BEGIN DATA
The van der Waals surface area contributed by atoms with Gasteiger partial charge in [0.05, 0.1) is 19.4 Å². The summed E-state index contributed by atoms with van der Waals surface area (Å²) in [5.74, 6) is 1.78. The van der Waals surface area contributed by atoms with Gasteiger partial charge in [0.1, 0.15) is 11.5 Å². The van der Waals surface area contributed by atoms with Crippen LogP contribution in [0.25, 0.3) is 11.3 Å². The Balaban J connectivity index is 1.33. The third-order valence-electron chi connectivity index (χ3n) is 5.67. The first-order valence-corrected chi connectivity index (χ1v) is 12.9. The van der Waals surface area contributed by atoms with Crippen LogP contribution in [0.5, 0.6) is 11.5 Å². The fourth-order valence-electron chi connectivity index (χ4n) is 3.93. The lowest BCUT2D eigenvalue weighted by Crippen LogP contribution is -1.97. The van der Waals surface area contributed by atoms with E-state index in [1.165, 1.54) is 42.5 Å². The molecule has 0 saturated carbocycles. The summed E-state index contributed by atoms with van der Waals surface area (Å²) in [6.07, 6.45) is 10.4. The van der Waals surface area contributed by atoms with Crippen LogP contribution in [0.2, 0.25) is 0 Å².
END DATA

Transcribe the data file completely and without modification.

The van der Waals surface area contributed by atoms with Gasteiger partial charge in [0.05, 0.1) is 19.4 Å². The summed E-state index contributed by atoms with van der Waals surface area (Å²) in [5.74, 6) is 1.78. The van der Waals surface area contributed by atoms with Gasteiger partial charge in [0.1, 0.15) is 11.5 Å². The van der Waals surface area contributed by atoms with Crippen LogP contribution in [0.25, 0.3) is 11.3 Å². The Balaban J connectivity index is 1.33. The third-order valence-electron chi connectivity index (χ3n) is 5.67. The first-order valence-corrected chi connectivity index (χ1v) is 12.9. The van der Waals surface area contributed by atoms with Crippen LogP contribution in [0.5, 0.6) is 11.5 Å². The fourth-order valence-electron chi connectivity index (χ4n) is 3.93. The lowest BCUT2D eigenvalue weighted by Crippen LogP contribution is -1.97. The van der Waals surface area contributed by atoms with E-state index in [1.165, 1.54) is 42.5 Å². The molecule has 0 saturated carbocycles. The summed E-state index contributed by atoms with van der Waals surface area (Å²) in [6.07, 6.45) is 10.4. The van der Waals surface area contributed by atoms with Crippen LogP contribution in [0.2, 0.25) is 0 Å².